Zone Inserts Special Report – Case 3: The Cut (Zone) Iso Concept

Apr 20, 2017 | Offense, Run Game, Tight Zone Run Concepts

By Mike Kuchar
Senior Research Manager
X&O Labs
Twitter: @MikeKKuchar



The cut iso or zone iso, as it may be called, is an insert concept that will influence the backside inside linebacker or -2 the point in zone schemes (Diagram 30). It can be run to the side of the H or away from the H who will lead block on a second level defender. It mirrors the old school isolation scheme save for one main reason: it entails zone blocking to the play side and man blocking to the backside of the concept. This means that it still relies on the displacement of defenders who are working to the zone concept and because of this it provides for a “softer” blow by the H/Y on the second level defender. We are calling it “cut” iso because the H is usually “cutting” across the formation to block the second level defender.


In this case, we will conduct our finding on how coaches are identifying the defensive front, how they are blocking the concept and how the H is taught to execute his assignment. It’s a zone concept play, so the aiming points of the back will be of the same emphasis we detailed in case one. When we asked our contributors why they packaged the cut iso, here is what they told us:

Justin Iske, offensive line coach, Southwestern Oklahoma State University: “The more static the front is, the more we will run cut iso.”

Chris Fisk, offensive line coach, Central Washington University: “Whenever that back side tackle has free access into the B gap that DE can close the hip so bad, we lose H backs to concussions. The collision is so much more doable for him (an H) to insert into a second level.”

Tyler Bowen, offensive coordinator, Fordham University (NY): “If a team is doing a great job of bend scraping on the backside of the zone, this can give you the ability to set a point on the bend defensive end and put the TE/H back on a soft scrape defender.”

Larry Hill, Smithson Valley High School (TX): “We think it marries up with the three down fronts and four down fronts equally.”


“Tagging” Cut Iso

Since many coaches package the cut iso with other insert concepts such as divide zone or zone wham, we wanted to research how they were coding the play, or labeling the play. Responses are posted anonymously below:

“We use the tag, ‘BOB’ to let the H/Y/F know that they are responsible for inserting on the backside LB.”

“We tag the backside tackle with a ‘Seal’ tag when he has a FB/wing play next to him. In conjunction with labeling a Mike (whom the center will climb to all things equal/proceeding normally), the Seal tag tells the backside tackle he is hinging back. If we want to have both the tackle and guard hinge back, a Bob call is made which directs the FB/wing to insert through them to go second level, again, keeping in mind who our designated Mike will be.”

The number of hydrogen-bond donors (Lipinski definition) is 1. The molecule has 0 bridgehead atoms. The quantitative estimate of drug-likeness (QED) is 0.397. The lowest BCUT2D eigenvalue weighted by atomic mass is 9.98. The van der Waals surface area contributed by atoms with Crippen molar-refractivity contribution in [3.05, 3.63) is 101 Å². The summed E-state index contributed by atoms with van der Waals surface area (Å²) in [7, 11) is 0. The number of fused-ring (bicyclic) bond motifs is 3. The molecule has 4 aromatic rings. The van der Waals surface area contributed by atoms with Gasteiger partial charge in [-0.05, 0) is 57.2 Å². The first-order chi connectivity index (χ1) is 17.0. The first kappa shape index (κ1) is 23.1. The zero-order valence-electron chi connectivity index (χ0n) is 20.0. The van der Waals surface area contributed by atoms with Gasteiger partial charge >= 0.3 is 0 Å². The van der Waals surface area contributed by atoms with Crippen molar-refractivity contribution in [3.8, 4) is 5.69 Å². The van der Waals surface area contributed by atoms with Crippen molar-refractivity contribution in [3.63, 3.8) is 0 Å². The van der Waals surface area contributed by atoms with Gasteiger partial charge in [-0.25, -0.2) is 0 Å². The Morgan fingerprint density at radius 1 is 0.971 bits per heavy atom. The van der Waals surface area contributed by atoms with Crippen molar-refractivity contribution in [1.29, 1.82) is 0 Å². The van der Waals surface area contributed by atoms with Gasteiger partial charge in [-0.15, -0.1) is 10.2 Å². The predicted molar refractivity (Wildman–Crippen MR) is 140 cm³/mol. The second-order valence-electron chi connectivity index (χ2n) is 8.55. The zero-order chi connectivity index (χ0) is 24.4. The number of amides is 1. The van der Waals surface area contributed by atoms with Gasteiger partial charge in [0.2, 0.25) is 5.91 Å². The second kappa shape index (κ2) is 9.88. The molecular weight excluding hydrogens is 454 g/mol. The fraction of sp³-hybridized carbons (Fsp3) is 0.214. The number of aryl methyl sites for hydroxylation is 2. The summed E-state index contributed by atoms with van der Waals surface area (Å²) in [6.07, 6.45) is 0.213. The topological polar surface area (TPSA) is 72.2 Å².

“The back side tackle has man on. Rest of the offensive line follow inside zone rules. If the back side guard has a 3-tech, H leads up through backside A gap for the Will (linebacker).”

“We tag our zone call with ‘BOB’ (Big on Big). When the linemen hear the ‘BOB’ tag, they know they are responsible for the 4 down linemen plus the "Mike" (3 down linemen and OLB if an ODD look). The QB sets the ‘Mike’ call at the LOS and we base our combos on that call.”

“We tag our blocking call with a ‘T’ to tell the BST (and sometimes the BSG) they are base blocking, not zone blocking.”

“For us, we call this ‘wham’ which is nothing more that inside zone on the play side and iso rules on back side. Our play side offensive tackle just knows he has to drive block the defensive end.”

“To our linemen, this is ‘Boston’ which to them is our code word for locking on the defensive end. This also tells our H-back to block B-gap backer whether play side or backside.”

“We would call this ‘zipper’ insert. We signal the concept to the offensive line, so we would signal in zipper lock, telling the left tackle that he's locked on the end.”

“We use a ‘B’ word to tell the line that the Y has linebacker level (first linebacker outside center away from the call). Basically becomes an iso.”

Three Down Front Play Design


The cut iso is a six-box run concept, particularly out of 11 personnel Y off groupings, which 65 percent of coaches say is their most productive Y off personnel grouping. The advantage of running the cut iso against three man front six boxes is the ability to out block on both the 3 or 4i-technique defensive tackle and Jack linebacker, while inserting into a second level player. Which means that there is one underlying question to using this concept against odd fronts, can your center handle the nose? If he can, great. If not, this may not be a good concept against odd.